moderated Re: more about another jfw list discussion list

Orlando Enrique Fiol

Brian we:
I cannot possibly thank you enough, or repeat enough times, what you
said about the "translation" of sighted instructions to screen reader
parlance. In the case of my students (most of whom are formerly
sighted) they already understand all the point and click speak, but I
have the occasional student who has never been able to see, and one of
the first things I teach is that you need to understand point and
click terminology because point is just "gain focus on and selection
of" a given control, object, item in a list, what have you, and that
"click" is activate. Virtually all sighted-focused instruction sets
that are well-written to include the things being pointed to and
clicked on translate directly to screen reader users with simply
knowing the things you first said and I've just repeated.
There are some important caveats, though. Clicking is often how items in list boxes or list views are selected. Sightling instructions tend not to specify in which type of control environment the desired item is located. As such, the true action taken by clicks can be ambiguous. In list views, pointing at items doesn't actually select them; it only brings focus to them, whereas clicking actually selects them.
The waters get murkier when it is unclear if clicking is meant to select an item or open a dropdown menu. I can usually tell the difference by what follows the click instruction. If I hear, "click settings, then Apps and Features," I assume that Settings must be first opened and that Apps&Features is one of its subsections.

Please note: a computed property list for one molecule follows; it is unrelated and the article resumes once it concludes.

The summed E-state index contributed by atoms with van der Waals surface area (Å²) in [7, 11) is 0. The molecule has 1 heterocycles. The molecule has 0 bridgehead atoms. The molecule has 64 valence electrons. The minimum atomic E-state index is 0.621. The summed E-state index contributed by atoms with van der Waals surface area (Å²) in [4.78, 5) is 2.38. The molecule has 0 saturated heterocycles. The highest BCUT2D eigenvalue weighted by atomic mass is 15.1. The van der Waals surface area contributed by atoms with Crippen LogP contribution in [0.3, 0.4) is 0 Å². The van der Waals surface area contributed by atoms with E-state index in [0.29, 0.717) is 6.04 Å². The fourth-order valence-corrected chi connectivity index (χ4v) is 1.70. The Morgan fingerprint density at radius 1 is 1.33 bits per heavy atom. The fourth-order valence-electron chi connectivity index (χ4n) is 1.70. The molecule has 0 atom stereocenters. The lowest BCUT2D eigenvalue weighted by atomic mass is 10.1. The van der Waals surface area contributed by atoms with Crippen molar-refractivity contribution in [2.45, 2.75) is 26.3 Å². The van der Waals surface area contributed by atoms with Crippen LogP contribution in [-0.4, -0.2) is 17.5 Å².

Most instruction sets are not going to be written for the blind and screen
reader users, but that doesn't mean that they're not easily usable by
them in a very large number of cases.

I will argue with you on keystrokes, though.? A keystroke is the
depression of a key, even way back when I was learning to type on a
manual typewriter. The term is a bit of an anachronism, but is
synonymous with key press.? The Macmillan dictionary, and many
others, too, defines keystroke as: a single action of pressing a key
on a typewriter or computer. The term keystroke never referred to
gliding one's finger(s) lovingly over keys, much like one would the
coat of a beloved pet.

Sorry, but I'm not buying. A simple experiment proves my point. Rather than stroke a child or partner's hair or face, perform the pressing action associated with keyboarding and ask them if they feel stroked or pressured. their answer will immediately clarify all ambiguity. Stroking inherently excludes pressure of any kind.
Orlando Enrique Fiol
Charlotte, North Carolina
Professional Pianist/Keyboardist, Percussionist and Pedagogue
Ph.D. in Music theory
University of Pennsylvania: November, 2018
Home: (980) 585-1516
Mobile: (267) 971-7090

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